Photographer David Bacher was recently on assignment for National Geographic Traveler, in Drôme Provençale, France, and shares how he captured the essence of the local landscape.
I took this photo of the small city of Grignan, France, late in the day, just before sunset. It was a rather straightforward landscape shot, but I feel that it’s the simplicity that makes it beautiful and that defines a sense of place.
Probably the most difficult element of making the photo was finding the geometrical topiary garden itself. I spotted the garden while photographing Grignan’s 12th-century castle, which culminates with a terrace overlooking the beautiful Provençale countryside, from which vantage point I could see the garden from above. However, the shot of the garden from the castle wasn’t very interesting—it was bordered by a campground on one side and a small forest on the other. It could have been a topiary hedge anywhere in the world.
In the distance, I spotted the ring road that encircles Grignan and made mental note of a little dirt side road that led toward the garden and the base of the village. I decided to drive there in the evening to catch the soft, warm light that’s often prevalent in the south of France. Finding the small dirt path, which jutted off from the main ring road around Grignan, was not an easy task. I took several false turns but finally found the road and meandered along in my car over a bumpy mix of hard-packed dirt and stones before arriving at the garden.
It was approximately 30 minutes before sunset, and I decided to set up my tripod in order to benefit from both a large aperture and a low ISO setting. There was an elevated walkway just in front of the sculpted topiary, which allowed for a nice wide-angle, 24mm perspective of the garden itself and the perched village of Grignan behind. There were a couple of families picnicking off to one side, and the kids were having fun running through the topiary maze. I usually feel that natural shots of people add to photos, but in this case the children’s small, fleeting silhouettes would have taken away from the painterly simplicity of the landscape. I shot several horizontal and vertical frames at five- to ten-minute intervals before sunset. I thought perhaps a vertical image with more sky showing could have been a candidate for a cover photo. The best shot was this one, made just before sunset, when the warm sunlight cast a Zen-like ocher glow on Grignan’s houses and its chateau above. There was still enough ambient light to see the detail in the topiary, which was not the case once the sun disappeared past the horizon.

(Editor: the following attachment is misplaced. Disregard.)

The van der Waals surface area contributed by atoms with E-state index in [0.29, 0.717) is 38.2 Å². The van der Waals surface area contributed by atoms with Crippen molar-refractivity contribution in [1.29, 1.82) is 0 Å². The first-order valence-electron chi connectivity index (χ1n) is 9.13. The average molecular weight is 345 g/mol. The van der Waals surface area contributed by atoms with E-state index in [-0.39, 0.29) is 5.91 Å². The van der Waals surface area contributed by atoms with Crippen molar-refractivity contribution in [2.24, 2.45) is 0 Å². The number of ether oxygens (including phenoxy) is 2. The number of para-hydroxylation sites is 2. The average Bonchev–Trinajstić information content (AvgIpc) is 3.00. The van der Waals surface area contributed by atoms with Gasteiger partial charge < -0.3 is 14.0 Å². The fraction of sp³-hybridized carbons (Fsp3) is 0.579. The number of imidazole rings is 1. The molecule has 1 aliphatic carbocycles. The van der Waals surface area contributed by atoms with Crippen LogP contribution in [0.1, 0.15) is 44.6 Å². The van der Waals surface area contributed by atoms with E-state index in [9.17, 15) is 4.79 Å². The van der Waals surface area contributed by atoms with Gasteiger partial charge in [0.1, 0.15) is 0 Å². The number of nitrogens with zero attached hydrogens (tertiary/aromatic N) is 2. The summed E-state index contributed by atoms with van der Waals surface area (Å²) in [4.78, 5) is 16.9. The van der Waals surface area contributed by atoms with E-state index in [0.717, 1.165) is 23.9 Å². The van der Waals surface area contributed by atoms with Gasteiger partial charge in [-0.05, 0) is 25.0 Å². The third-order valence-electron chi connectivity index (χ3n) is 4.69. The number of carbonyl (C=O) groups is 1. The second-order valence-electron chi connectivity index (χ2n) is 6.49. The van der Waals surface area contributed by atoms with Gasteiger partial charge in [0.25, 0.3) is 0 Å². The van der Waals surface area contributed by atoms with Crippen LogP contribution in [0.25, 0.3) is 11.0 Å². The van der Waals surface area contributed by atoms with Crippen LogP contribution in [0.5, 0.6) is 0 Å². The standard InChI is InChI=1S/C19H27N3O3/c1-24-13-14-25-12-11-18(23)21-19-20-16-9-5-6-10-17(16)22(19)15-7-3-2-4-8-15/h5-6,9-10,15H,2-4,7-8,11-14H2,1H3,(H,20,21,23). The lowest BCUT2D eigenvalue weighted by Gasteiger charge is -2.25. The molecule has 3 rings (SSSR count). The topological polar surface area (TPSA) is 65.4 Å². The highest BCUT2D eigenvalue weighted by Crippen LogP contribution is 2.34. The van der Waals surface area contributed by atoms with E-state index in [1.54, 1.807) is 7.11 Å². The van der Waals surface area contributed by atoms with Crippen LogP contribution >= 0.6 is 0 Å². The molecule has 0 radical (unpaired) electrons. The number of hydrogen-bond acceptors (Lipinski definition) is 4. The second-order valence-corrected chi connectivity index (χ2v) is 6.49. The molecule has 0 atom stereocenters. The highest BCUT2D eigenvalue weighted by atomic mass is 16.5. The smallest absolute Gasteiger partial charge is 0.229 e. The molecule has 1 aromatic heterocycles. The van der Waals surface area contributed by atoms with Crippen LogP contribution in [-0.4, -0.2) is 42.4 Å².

Photo Tip: Look for simplicity in a landscape photo when the goal is to define a sense of place. And always think about how a different vantage point can make an image stronger, which may require moving a few steps left or right or completely changing your location, as I did for this photo.
Read more about Drôme Provençale and the essence of France in Traveler magazine.
See more of David’s photography at www.davidbacher.com